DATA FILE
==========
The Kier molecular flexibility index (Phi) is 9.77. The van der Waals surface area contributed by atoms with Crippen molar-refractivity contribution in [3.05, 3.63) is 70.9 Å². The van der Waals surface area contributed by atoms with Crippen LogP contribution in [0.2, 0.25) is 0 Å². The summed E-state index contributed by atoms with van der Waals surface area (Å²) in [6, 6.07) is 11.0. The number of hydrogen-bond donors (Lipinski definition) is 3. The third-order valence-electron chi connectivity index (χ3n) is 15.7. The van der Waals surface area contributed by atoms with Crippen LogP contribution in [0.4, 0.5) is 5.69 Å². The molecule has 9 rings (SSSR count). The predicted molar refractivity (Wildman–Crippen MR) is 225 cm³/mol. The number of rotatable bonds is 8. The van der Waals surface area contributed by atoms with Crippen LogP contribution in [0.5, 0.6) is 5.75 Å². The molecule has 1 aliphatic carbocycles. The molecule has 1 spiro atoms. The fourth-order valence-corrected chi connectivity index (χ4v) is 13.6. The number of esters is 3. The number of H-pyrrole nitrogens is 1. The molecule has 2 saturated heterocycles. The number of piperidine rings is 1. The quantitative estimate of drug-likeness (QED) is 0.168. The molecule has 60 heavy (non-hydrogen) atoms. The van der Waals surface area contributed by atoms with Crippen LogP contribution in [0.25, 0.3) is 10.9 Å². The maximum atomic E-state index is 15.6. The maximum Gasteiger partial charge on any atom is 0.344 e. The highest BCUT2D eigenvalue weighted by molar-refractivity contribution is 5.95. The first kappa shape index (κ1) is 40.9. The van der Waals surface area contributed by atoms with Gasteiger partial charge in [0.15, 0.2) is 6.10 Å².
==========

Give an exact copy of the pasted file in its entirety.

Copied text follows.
The Kier molecular flexibility index (Phi) is 9.77. The van der Waals surface area contributed by atoms with Crippen molar-refractivity contribution in [3.05, 3.63) is 70.9 Å². The van der Waals surface area contributed by atoms with Crippen LogP contribution in [0.2, 0.25) is 0 Å². The summed E-state index contributed by atoms with van der Waals surface area (Å²) in [6, 6.07) is 11.0. The number of hydrogen-bond donors (Lipinski definition) is 3. The third-order valence-electron chi connectivity index (χ3n) is 15.7. The van der Waals surface area contributed by atoms with Crippen LogP contribution in [0.4, 0.5) is 5.69 Å². The molecule has 9 rings (SSSR count). The predicted molar refractivity (Wildman–Crippen MR) is 225 cm³/mol. The number of rotatable bonds is 8. The van der Waals surface area contributed by atoms with Crippen LogP contribution in [0.5, 0.6) is 5.75 Å². The molecule has 1 aliphatic carbocycles. The molecule has 1 spiro atoms. The fourth-order valence-corrected chi connectivity index (χ4v) is 13.6. The number of esters is 3. The number of H-pyrrole nitrogens is 1. The molecule has 2 saturated heterocycles. The number of piperidine rings is 1. The quantitative estimate of drug-likeness (QED) is 0.168. The molecule has 60 heavy (non-hydrogen) atoms. The van der Waals surface area contributed by atoms with Crippen LogP contribution in [0.25, 0.3) is 10.9 Å². The maximum atomic E-state index is 15.6. The maximum Gasteiger partial charge on any atom is 0.344 e. The highest BCUT2D eigenvalue weighted by molar-refractivity contribution is 5.95. The first kappa shape index (κ1) is 40.9. The van der Waals surface area contributed by atoms with Gasteiger partial charge in [0.15, 0.2) is 6.10 Å².